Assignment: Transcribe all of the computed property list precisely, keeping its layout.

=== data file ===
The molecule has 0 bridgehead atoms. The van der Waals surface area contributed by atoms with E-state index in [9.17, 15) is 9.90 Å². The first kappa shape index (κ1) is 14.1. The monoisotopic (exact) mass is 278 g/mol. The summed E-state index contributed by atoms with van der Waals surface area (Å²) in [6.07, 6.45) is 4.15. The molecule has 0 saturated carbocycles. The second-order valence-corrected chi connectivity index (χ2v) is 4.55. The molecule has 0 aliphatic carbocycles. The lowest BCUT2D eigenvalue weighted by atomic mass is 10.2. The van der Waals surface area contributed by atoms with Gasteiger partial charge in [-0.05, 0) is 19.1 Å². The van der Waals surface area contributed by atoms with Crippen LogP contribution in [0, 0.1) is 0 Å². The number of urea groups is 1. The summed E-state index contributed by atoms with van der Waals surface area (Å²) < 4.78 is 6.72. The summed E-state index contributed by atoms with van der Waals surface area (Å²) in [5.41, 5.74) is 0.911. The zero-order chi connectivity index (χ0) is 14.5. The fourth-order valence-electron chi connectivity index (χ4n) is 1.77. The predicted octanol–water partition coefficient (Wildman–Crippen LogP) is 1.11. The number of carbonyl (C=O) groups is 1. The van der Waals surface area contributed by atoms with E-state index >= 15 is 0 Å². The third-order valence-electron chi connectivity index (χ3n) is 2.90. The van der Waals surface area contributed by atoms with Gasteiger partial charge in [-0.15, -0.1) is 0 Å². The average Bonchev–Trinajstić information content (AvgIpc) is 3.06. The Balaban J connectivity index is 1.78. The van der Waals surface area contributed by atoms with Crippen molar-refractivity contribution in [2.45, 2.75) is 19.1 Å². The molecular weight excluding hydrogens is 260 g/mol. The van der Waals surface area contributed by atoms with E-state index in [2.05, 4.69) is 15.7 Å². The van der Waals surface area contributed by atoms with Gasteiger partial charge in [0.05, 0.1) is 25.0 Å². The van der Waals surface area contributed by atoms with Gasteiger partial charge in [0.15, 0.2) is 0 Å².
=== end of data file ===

The molecule has 0 bridgehead atoms. The van der Waals surface area contributed by atoms with E-state index in [9.17, 15) is 9.90 Å². The first kappa shape index (κ1) is 14.1. The monoisotopic (exact) mass is 278 g/mol. The summed E-state index contributed by atoms with van der Waals surface area (Å²) in [6.07, 6.45) is 4.15. The molecule has 0 saturated carbocycles. The second-order valence-corrected chi connectivity index (χ2v) is 4.55. The molecule has 0 aliphatic carbocycles. The lowest BCUT2D eigenvalue weighted by atomic mass is 10.2. The van der Waals surface area contributed by atoms with Gasteiger partial charge in [-0.05, 0) is 19.1 Å². The van der Waals surface area contributed by atoms with Crippen LogP contribution in [0, 0.1) is 0 Å². The number of urea groups is 1. The summed E-state index contributed by atoms with van der Waals surface area (Å²) < 4.78 is 6.72. The summed E-state index contributed by atoms with van der Waals surface area (Å²) in [5.41, 5.74) is 0.911. The zero-order chi connectivity index (χ0) is 14.5. The fourth-order valence-electron chi connectivity index (χ4n) is 1.77. The predicted octanol–water partition coefficient (Wildman–Crippen LogP) is 1.11. The number of carbonyl (C=O) groups is 1. The van der Waals surface area contributed by atoms with E-state index >= 15 is 0 Å². The third-order valence-electron chi connectivity index (χ3n) is 2.90. The van der Waals surface area contributed by atoms with Gasteiger partial charge in [-0.15, -0.1) is 0 Å². The average Bonchev–Trinajstić information content (AvgIpc) is 3.06. The Balaban J connectivity index is 1.78. The van der Waals surface area contributed by atoms with Crippen molar-refractivity contribution in [2.45, 2.75) is 19.1 Å². The molecular weight excluding hydrogens is 260 g/mol. The van der Waals surface area contributed by atoms with E-state index in [2.05, 4.69) is 15.7 Å². The van der Waals surface area contributed by atoms with Gasteiger partial charge in [0.05, 0.1) is 25.0 Å². The van der Waals surface area contributed by atoms with Gasteiger partial charge in [0.15, 0.2) is 0 Å².